If your house constantly feels chilly no matter how many heaters you have going, it may be worth your while to look into insulating. Insulation is one of the best ways to keep your house warm, dry and healthy. Houses built after 2007 are required to have high levels of insulation. If your house was built before that, it may be under insulated and you may want to look at adding further insulation to make your home more comfortable.

 

This guide will give you a place to start if you want to keep warmer and healthier this winter without escalating power bills.

How does insulation work?

Insulation is like adding a blanket to your house. Small pockets of air in the insulation help prevent heat from passing through it. In winter, insulation will help keep the warmth in, and in summer it will help keep heat out. If you heat an uninsulated house, a huge amount of that heat will escape through the walls, floor and roof. In an insulated house, the heat loss is dramatically slowed; and if the windows are doubleglazed, the house will stay warm even with the heaters off.

How is insulation measured?

Insulation is measured in R-values, which gives an indication of how effective the blanketing effect will be: the higher the R-value, the better the insulation. The colder your climate is, the higher R-value you will need. The R-value changes depending on the type of material used, the thickness of it, how closely-packed it is and it’s age. Insulation settles over time, which makes the air pockets smaller. How it is installed and the type of house you have will also affect the R-value.

First steps:

A great first step is to have a home energy audit. Someone will visit your home and assess it for the best ways you can reduce energy use. They will be able to tailor their advice for your budget.

If you don’t want an audit, do a pre-insulation check on your house. Make sure all draughts and leaks are stopped, check what insulation the house already has, if any, and what climate zone your house is in.

Once you have figured out what insulation you need, aim for the biggest areas of heat loss. 30-35% of heat loss occurs through the roof, 18-25% through the walls, 12-14% down and through the floor and 20-30% through the windows. The remainder is lost through draughts or opening doors. It is hard to insulate walls unless you are undertaking major renovation, so most people start with the roof and underfloor.

 

Types of insulation:

Blanket segments or blanket roll

These come in fibreglass, polyester or wool varieties. Fibre glass may be an irritant to the skin, nose, throat and eyes, but is easier to cut than wool or polyester. They come in a variety of R-values.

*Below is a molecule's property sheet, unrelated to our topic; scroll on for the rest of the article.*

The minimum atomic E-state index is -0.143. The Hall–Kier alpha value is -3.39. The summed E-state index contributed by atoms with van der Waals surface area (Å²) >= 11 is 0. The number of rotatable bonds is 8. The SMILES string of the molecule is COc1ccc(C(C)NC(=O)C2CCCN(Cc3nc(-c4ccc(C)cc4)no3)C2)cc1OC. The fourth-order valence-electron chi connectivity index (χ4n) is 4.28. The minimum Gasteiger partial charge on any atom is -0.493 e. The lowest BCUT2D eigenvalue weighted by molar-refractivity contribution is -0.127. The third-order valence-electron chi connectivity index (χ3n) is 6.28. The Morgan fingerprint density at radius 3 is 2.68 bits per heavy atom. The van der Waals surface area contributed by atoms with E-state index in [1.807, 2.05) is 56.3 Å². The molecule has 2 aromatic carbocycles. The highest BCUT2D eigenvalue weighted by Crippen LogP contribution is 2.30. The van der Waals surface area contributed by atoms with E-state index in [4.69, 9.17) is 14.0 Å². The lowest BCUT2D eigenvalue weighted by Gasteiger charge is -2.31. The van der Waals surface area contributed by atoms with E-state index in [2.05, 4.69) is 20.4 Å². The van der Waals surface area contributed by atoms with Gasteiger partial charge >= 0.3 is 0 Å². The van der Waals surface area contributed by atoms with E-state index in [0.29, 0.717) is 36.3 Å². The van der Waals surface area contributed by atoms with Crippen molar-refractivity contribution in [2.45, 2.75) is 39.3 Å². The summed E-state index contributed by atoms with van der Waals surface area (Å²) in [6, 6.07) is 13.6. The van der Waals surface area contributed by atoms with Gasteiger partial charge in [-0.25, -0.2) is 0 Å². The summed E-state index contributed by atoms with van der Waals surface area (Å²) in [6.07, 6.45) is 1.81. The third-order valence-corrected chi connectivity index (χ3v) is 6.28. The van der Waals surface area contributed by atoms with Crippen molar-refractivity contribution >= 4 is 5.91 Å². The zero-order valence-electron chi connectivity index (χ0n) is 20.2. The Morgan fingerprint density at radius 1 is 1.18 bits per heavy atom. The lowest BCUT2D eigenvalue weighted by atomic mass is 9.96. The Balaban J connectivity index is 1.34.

Polystyrene

These sheets look like the polystyrene sheets that protect new appliances in their box. They are pushed into the gap between the joists. It comes in a variety of R-values and is easy to install. It is mostly used for underfloor insulation.

Loose or blown

Loose or blown insulation comes in paper, wool or fibreglass varieties. A professional is needed to install it with a special blower. It is quick to install and easy to get into small spaces, however may settle over time which will reduce its effectiveness. It is easy to increase the R-value as more loose fill can be blown in.

Foam

Foam insulation is often used in walls where access is difficult. A small hole is cut into the wall and the foam sprayed in. It is difficult to know if gaps are left which may affect the performance of the insulation.

Foil

Foil insulation looks like a large sheet of tin foil. It is used under floors to create a passive air pocket, and the shiny surface reflects heat. It has a low R-value and will deteriorate over time as the surface becomes less shiny. Extreme care must be taken when installing that it is not stapled to any electrical wires.

 

If you need help paying for insulation:

If you are a homeowner or landlord with a house built prior to 2000, you can get up to 33% of your insulation paid for by the Energywise fund. If you or your tenants have a community services card, you may get up to 60% of your costs. If you also have a respiratory or chronic illness you may qualify for 100% of the insulation costs. Energywise and some councils also have services that allow you to pay the cost of your insulation off over time. Check out the Energy wise website for more details. Some councils, such as the Wellington City Council, provide funding for free home energy audits.

 

You will be surprised how much warmer and drier your house is once you have insulation installed. Hopefully you will also enjoy the benefits of lower power bills and a healthier family!

 

Further reading:

https://www.consumer.org.nz/articles/insulation-basics 

http://www.energywise.govt.nz/funding-and-programmes/insulation-and-clean-heating

http://www.cea.co.nz/insulation

http://www.dbh.govt.nz/quick-energy-guide

 

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This information was compiled by the Kiwi Families team.

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